Elizabeth Warren at J Street: All Stick for Israel, All Carrot for Palestinian Arabs

Back in 2019, US senator Elizabeth Warren told a J Street conference that she would “immediately resume aid to the Palestinians and financial support to UNRWA.”

No strings attached. Such funding would not be predicated on things like the PA ceasing payments to terrorists and the families of terrorists who have murdered and maimed Israelis. Or UNRWA no longer employing teachers who routinely incite to antisemitism and Jihadi terrorism.

That is not to say she did not support the “stick” approach where necessary – to be solely used against Israel it would seem.

Fast forward to this year’s J Street conference, and while Warren claims to care about both Israeli and palestinian lives:

her comments betray a very one-sided approach.

For a start, she wants to undo pretty much everything the Trump administration did, moves that sent a message to the palestinians that terror does not and will not pay.

When it comes to Israeli PM Netanyahu – who she sees as being corrupt – anything goes. She thinks it is perfectly ok to interfere in Israel’s internal politics:

Yet when it comes to PA President Mahmoud Abbas – who she also sees as corrupt – there are no such similar calls to oust him:

And while she admits Hamas is a terror organization:

there are no calls to condition aid on their ceasing terrorism.

In fact, she sees their impact on palestinian lives as an obstacle to peace, and not their impact on Israeli civilians – through terror support and terrorism – as such:

And while interfering in the Israeli elections is fine and dandy, the opposite applies to palestinian elections:

In Warren’s worldview, it is all about the power imbalance between Israel and the palestinian Arabs:

The reasons this exists (palestinian Arab refusal to cease terrorism and instead state-build, for example), or the fact there is no power imbalance if you look at the Middle East and see Israel in a sea of belligerent neighbors, are not relevant to her it would seem.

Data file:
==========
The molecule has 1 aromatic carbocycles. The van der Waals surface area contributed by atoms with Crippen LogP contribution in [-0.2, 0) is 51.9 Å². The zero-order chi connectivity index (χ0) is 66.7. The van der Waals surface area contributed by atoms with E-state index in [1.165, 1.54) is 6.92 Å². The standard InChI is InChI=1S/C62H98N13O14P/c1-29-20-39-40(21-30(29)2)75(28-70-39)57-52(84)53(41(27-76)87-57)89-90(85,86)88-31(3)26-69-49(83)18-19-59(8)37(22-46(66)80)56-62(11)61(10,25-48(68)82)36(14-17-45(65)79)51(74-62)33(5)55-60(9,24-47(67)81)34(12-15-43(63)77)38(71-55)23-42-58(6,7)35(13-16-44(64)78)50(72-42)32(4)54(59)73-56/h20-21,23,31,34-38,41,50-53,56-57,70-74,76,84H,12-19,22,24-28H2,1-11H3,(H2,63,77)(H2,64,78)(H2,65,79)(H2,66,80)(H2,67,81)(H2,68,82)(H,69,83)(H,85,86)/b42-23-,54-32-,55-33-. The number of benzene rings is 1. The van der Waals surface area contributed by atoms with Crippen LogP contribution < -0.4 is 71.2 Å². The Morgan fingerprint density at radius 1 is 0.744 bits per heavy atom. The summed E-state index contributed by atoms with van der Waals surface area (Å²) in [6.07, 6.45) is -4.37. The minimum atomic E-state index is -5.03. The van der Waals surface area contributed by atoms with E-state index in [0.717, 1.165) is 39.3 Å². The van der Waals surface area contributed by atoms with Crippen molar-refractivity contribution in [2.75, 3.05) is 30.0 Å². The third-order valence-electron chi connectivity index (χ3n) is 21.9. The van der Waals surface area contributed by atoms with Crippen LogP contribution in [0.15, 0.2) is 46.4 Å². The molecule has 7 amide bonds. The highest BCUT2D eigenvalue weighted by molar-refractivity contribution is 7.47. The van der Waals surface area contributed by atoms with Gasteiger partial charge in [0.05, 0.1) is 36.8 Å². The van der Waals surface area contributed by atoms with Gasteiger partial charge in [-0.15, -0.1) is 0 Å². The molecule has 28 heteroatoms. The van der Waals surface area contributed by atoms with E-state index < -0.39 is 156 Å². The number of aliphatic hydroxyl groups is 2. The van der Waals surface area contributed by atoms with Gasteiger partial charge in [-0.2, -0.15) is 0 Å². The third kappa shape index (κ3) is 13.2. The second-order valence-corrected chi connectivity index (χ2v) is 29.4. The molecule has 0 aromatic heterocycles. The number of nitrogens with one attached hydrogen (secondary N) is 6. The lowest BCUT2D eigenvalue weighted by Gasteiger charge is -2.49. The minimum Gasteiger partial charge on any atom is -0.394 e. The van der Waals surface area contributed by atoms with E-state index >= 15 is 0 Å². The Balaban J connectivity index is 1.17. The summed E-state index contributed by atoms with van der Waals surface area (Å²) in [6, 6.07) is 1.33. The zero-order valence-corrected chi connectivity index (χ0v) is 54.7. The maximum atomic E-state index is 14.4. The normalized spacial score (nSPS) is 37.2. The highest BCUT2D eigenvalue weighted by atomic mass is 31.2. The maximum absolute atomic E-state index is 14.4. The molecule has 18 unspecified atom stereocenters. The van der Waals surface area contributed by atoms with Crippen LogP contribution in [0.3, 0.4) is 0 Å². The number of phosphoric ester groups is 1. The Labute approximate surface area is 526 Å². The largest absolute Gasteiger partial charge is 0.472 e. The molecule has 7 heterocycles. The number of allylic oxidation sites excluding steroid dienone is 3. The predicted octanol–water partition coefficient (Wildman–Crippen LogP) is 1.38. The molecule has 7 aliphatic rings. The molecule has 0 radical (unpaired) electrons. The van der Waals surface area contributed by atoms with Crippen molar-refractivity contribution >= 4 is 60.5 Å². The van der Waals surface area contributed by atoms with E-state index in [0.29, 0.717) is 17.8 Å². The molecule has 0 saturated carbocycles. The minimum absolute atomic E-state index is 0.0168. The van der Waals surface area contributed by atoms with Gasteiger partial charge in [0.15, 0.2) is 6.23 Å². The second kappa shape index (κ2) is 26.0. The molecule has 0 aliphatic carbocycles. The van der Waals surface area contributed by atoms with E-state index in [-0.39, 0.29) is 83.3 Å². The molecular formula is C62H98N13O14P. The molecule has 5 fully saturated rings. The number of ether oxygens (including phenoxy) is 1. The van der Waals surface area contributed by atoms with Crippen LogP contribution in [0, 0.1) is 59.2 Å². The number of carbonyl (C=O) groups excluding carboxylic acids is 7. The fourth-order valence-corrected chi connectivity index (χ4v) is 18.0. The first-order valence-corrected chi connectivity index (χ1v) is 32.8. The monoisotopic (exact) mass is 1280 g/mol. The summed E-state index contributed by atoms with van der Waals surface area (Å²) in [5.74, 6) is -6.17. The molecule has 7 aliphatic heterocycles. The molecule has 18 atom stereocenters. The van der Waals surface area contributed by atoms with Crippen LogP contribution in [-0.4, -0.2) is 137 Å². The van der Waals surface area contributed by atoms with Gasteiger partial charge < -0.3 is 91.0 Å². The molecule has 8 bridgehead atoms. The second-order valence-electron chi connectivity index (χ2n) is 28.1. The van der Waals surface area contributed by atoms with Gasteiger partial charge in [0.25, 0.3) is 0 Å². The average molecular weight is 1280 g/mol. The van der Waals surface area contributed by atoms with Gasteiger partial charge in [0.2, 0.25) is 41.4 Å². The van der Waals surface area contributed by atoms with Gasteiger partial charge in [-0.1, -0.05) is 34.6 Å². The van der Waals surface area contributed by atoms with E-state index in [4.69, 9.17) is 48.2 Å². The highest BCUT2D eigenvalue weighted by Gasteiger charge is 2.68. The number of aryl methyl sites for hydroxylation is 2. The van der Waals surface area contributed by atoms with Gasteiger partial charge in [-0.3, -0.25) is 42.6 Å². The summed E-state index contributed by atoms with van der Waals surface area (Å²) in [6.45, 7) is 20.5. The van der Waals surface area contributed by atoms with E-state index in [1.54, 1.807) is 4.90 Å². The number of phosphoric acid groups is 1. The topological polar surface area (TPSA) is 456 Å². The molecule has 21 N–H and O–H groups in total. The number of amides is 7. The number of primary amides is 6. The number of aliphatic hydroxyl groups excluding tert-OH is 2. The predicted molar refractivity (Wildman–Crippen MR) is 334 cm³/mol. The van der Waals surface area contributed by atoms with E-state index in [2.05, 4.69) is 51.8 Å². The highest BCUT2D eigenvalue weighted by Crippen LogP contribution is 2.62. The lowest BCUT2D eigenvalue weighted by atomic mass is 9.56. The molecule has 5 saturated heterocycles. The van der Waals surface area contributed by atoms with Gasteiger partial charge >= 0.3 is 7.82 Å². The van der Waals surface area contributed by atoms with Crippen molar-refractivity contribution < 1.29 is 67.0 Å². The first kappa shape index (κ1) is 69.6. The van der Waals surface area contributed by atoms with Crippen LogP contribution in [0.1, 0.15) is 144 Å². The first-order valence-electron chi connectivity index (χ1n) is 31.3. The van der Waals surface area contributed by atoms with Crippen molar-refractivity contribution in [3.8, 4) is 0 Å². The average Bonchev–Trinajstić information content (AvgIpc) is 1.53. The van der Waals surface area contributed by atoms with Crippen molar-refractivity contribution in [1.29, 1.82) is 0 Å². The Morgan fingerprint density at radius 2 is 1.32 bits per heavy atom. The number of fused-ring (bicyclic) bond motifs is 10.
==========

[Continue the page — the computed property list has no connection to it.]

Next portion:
So what does Warren think the US administration now needs to do?

Firstly, insist Israel does more to help palestinians get vaccinated (and in doing so, she is repeating the vaccine libel¬†while ignoring the Oslo accords and the PA’s initial response to the idea of Israel assisting)

Secondly, undo much of what the Trump administration did by unilaterally restoring aid and reopening the US consulate to palestinian Arabs in Jerusalem and the PLO Delegation office in Washington – no strings attached:

Thirdly, have Israel reduce restrictions on Gaza before insisting on Hamas cessation of terrorism:

Fourthly, conditioning Israeli military aid to Israel on non-use in the so-called “occupied territories”:

True, there is this almost throwaway line near the end suggesting that US engagement is predicated on palestinian non-violence:

but everything she has said until then shows the exact opposite.

Warren’s approach is the exact opposite of what is needed to achieve peace. And whatever you think about President Trump as a person or about his domestic policies, he did seem to understand that the palestinian Arabs need to be shown that violence and terrorism does not pay if you want peace to be achievable.

Having said that, this capitulation by Warren is still not enough for those who want Israel destroyed. Although if she gets her way, it will make things easier for them to achieve their goals.


David Lange

A law school graduate, David Lange transitioned from work in the oil and hi-tech industries into fulltime Israel advocacy. He is a respected commentator and Middle East analyst who has often been cited by the mainstream media

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